Health care prices in October 2013 rose 0.9% above October 2012, the lowest reading in the fifty-plus years for which we have data. Prices for physician services rose by a mere 0.2% while prescription drug prices rose by 0.5%. Hospital prices rose by 1.2%, the lowest rate since November 1998, held down by very low Medicare payment rate increases.
National health expenditures in October 2013 grew 4.1% over October 2012. While trending up since July, expenditure growth remains near the low rate (3.9%) that we have been observing for nearly five years, and the growth rate for the first 10 months of 2013 continues to hover near a record low of 3.8%. The health spending share of gross domestic product (GDP) was 17.4% in September, roughly where it has been since the end of the recession in 2009. (“Benchmark” revisions to government GDP data released on July 31 shifted this share down from the 18% that had been previously reported.)
Health care added 28,400 jobs in November 2013, above the 24-month average of 22,800. September and October figures were revised up by a net of 14,400 jobs; earlier estimates had shown a rare decline in health jobs in September, but this has been revised to a gain of 8,400.
Nearly all of the growth in November was in ambulatory care settings, which added an above-average 26,300 jobs. Hospital growth remained low, at 1,200 jobs. The health share of total employment, at 10.72%, was just below the all-time high of 10.73% last seen in August.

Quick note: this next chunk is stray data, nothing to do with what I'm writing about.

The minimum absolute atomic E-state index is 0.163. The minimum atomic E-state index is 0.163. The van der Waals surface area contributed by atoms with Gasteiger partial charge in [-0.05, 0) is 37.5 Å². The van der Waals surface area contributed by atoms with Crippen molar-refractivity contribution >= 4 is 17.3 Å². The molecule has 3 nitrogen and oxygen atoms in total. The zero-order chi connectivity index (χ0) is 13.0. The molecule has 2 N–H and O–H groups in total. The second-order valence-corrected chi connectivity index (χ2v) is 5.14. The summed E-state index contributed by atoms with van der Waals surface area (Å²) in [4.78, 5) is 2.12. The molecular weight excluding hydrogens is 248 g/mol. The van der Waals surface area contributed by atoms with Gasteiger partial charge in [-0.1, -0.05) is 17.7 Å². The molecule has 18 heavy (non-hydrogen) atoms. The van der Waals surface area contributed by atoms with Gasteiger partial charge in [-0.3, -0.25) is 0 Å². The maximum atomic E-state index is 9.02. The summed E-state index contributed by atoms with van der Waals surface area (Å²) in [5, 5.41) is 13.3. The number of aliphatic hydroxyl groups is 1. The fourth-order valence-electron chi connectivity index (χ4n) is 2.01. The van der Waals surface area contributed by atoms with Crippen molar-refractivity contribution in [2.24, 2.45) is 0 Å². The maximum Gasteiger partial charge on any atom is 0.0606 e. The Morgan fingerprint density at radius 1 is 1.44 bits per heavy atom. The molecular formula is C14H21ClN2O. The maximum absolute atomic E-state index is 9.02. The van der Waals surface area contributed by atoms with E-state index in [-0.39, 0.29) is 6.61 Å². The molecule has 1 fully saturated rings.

These data come from the monthly Health Sector Economic IndicatorsSM (HSEI) briefs released by Altarum Institute’s Center for Sustainable Health Spending (www.altarum.org/HealthIndicators).
“October is the sixth consecutive month where health care prices have grown more slowly than prices economy-wide,” said Charles Roehrig, director of the Center. “Medicare hospital payment policies are playing a key role here, along with popular brand name prescription drugs coming off patent. Low price growth is helping to restrain the growth in health spending, but I expect some acceleration in the near future as the effects of the previous recession have likely played out and expanded coverage under the Affordable Care Act kicks in.”